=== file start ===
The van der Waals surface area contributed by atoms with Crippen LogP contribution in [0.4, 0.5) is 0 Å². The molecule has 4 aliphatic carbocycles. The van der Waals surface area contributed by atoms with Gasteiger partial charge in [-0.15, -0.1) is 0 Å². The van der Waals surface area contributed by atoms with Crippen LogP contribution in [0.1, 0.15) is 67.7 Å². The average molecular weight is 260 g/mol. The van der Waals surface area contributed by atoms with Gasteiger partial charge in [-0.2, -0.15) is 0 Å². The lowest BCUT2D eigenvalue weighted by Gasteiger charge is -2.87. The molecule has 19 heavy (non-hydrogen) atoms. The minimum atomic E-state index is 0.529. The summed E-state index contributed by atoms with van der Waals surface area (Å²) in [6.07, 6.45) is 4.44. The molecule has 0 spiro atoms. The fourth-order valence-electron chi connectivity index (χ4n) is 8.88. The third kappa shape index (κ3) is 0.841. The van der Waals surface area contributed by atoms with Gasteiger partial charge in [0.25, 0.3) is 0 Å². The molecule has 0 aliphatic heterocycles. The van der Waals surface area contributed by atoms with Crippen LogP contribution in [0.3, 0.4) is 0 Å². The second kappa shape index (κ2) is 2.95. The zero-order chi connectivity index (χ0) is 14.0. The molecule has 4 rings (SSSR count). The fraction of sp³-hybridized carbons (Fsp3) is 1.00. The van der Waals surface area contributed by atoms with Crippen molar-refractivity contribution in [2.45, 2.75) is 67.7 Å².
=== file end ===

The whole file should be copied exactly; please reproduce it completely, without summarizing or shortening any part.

The van der Waals surface area contributed by atoms with Crippen LogP contribution in [0.4, 0.5) is 0 Å². The molecule has 4 aliphatic carbocycles. The van der Waals surface area contributed by atoms with Gasteiger partial charge in [-0.15, -0.1) is 0 Å². The van der Waals surface area contributed by atoms with Crippen LogP contribution in [0.1, 0.15) is 67.7 Å². The average molecular weight is 260 g/mol. The van der Waals surface area contributed by atoms with Gasteiger partial charge in [-0.2, -0.15) is 0 Å². The lowest BCUT2D eigenvalue weighted by Gasteiger charge is -2.87. The molecule has 19 heavy (non-hydrogen) atoms. The minimum atomic E-state index is 0.529. The summed E-state index contributed by atoms with van der Waals surface area (Å²) in [6.07, 6.45) is 4.44. The molecule has 0 spiro atoms. The fourth-order valence-electron chi connectivity index (χ4n) is 8.88. The third kappa shape index (κ3) is 0.841. The van der Waals surface area contributed by atoms with Gasteiger partial charge in [0.25, 0.3) is 0 Å². The molecule has 0 aliphatic heterocycles. The van der Waals surface area contributed by atoms with Crippen LogP contribution in [0.3, 0.4) is 0 Å². The second kappa shape index (κ2) is 2.95. The zero-order chi connectivity index (χ0) is 14.0. The molecule has 4 rings (SSSR count). The fraction of sp³-hybridized carbons (Fsp3) is 1.00. The van der Waals surface area contributed by atoms with Crippen molar-refractivity contribution in [2.45, 2.75) is 67.7 Å².